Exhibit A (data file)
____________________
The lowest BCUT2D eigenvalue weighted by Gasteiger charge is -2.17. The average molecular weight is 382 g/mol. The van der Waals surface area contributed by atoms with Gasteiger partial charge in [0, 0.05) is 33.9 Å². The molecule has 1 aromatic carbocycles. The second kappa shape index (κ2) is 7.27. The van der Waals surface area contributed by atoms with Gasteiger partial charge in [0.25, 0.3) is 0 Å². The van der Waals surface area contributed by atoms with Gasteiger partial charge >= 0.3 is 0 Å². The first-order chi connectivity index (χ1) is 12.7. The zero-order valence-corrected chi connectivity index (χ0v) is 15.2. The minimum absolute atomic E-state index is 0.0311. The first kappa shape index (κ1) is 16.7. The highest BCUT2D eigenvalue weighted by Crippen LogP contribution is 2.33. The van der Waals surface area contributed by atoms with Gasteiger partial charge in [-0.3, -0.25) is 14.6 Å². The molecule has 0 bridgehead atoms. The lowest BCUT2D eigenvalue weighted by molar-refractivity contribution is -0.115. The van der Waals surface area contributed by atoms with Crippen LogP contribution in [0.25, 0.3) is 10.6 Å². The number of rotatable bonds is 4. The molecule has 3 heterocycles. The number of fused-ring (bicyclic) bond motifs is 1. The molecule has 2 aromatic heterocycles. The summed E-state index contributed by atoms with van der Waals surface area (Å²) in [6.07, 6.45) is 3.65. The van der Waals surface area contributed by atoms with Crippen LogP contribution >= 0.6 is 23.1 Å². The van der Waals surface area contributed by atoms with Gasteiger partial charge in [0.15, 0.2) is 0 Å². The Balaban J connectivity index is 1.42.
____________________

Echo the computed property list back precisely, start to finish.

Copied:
The lowest BCUT2D eigenvalue weighted by Gasteiger charge is -2.17. The average molecular weight is 382 g/mol. The van der Waals surface area contributed by atoms with Gasteiger partial charge in [0, 0.05) is 33.9 Å². The molecule has 1 aromatic carbocycles. The second kappa shape index (κ2) is 7.27. The van der Waals surface area contributed by atoms with Gasteiger partial charge in [0.25, 0.3) is 0 Å². The van der Waals surface area contributed by atoms with Gasteiger partial charge >= 0.3 is 0 Å². The first-order chi connectivity index (χ1) is 12.7. The zero-order valence-corrected chi connectivity index (χ0v) is 15.2. The minimum absolute atomic E-state index is 0.0311. The first kappa shape index (κ1) is 16.7. The highest BCUT2D eigenvalue weighted by Crippen LogP contribution is 2.33. The van der Waals surface area contributed by atoms with Gasteiger partial charge in [-0.3, -0.25) is 14.6 Å². The molecule has 0 bridgehead atoms. The lowest BCUT2D eigenvalue weighted by molar-refractivity contribution is -0.115. The van der Waals surface area contributed by atoms with Crippen LogP contribution in [0.25, 0.3) is 10.6 Å². The number of rotatable bonds is 4. The molecule has 3 heterocycles. The number of fused-ring (bicyclic) bond motifs is 1. The molecule has 2 aromatic heterocycles. The summed E-state index contributed by atoms with van der Waals surface area (Å²) in [6.07, 6.45) is 3.65. The van der Waals surface area contributed by atoms with Crippen LogP contribution >= 0.6 is 23.1 Å². The van der Waals surface area contributed by atoms with Gasteiger partial charge in [0.15, 0.2) is 0 Å². The Balaban J connectivity index is 1.42.